travelog 75

Caņon de la Mano

Both Echeveria grisea and Thompsonella platyphylla were discribed from the Caņon de la Mano and the Iguala Canyon respectively. These are two good reasons for us to pay a visit to this canyon. To be exact, two visits, one in November of 2004 and another one in December of 2006. On our first visit we had to hike in stifling heat along the railroad tracks as the canyon lies at an altitude of about 900m (2950 feet) above sealevel. We only found one of the plants, Echeveria grisea. The second visit about which we want to tell you now, was a lot more successful.

As in 2004, we want to park our vehicle in El Naranjo between Taxco and Iguala but this time we see a dirt road that was not here in 2004. We learned from our Potosino friends that it's always best to try to get as close to the target as possible because there's always more than enough to explore on foot. That's why we decide to try our luck with this dirt road. Since our last visit the rails had been moved to the side and the railroad embankment had been converted into a dirt road. Driving along this road saves us a lot of hiking and we comfortably reach the entrance to the canyon. Now we are able to see why the road was built. Far below us on the bottom of the canyon we see huge excavators and other heavy machinery parked. Besides, we can already see that a wall is being built that obviously in the end will be the wall of a dam. On the one hand this means easy and comfortable access for us, but on the other hand it is also very possible that with the construction of the dam and a reservoir much would be destroyed in the future. But let's wait and see.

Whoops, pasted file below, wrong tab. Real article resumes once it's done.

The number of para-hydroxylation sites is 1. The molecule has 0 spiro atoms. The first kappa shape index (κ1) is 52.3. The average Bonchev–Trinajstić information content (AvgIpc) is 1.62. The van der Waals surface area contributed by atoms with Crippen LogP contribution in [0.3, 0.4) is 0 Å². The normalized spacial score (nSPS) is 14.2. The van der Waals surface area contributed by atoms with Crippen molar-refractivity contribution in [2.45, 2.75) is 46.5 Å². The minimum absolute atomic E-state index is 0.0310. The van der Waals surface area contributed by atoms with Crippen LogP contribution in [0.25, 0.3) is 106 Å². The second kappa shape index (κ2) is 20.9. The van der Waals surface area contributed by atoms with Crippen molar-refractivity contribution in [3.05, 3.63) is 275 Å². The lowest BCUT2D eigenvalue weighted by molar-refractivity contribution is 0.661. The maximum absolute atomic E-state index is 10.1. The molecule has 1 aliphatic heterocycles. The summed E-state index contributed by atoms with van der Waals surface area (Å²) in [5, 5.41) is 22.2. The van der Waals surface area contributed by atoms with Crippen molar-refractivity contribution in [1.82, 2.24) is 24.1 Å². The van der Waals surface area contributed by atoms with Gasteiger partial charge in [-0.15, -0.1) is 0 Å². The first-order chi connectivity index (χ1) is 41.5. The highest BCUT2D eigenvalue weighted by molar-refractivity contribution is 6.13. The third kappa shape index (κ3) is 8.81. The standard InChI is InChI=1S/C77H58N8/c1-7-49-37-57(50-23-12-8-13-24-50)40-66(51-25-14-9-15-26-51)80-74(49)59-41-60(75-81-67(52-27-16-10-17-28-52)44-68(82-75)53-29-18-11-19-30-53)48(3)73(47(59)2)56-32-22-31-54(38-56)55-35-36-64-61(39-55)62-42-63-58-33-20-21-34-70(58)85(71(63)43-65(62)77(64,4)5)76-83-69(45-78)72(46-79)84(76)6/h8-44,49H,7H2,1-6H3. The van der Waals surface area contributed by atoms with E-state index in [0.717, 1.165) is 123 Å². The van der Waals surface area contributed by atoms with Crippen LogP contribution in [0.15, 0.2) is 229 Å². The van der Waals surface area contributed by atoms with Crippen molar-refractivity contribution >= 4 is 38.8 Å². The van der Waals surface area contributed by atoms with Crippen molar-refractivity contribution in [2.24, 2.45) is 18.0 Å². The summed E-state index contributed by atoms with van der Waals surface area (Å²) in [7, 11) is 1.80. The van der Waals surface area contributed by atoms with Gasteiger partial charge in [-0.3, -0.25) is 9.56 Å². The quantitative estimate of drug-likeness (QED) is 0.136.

This time we search the first cliffs for Thompsonella platyphylla. Sure enough the plants grow in full sun and are in bloom. Then, only a few meters farther along, the original railroad tracks are still left to reach and cross the bridge. Inaugurated in 1899, the railroad between Mexico City, Cuernavaca and Balsas never reached its final destination Acapulco. It was only given up very recently in 1997. Not only for railroad aficionados is the most spectacular part of its route the Caņon de la Mano, due to its curved form also known under the name Caņon de la S. The canyon where the railroad ran cuts through a 500m (1650 feet) high mountain. At its mouth we have to cross over the old bridge, a small feat for people with a fear of heights. About 100m (330 feet) above the bottom of the canyon we put one foot in front of the other, always trying hard to step on one of the thick wooden beams on which we have to concentrate hard. At the beginning of the bridge people nailed metal sheets over the beams and every time they bend under the weight of a hiker an eerie bang echoes from the vertical cliffs. Some of the wooden beams are already rotten and others seem to be eaten by animals, but the supporting metal structure looka very stable. Nevertheless we are glad to reach the other side of the bridge and to be back on terra firma!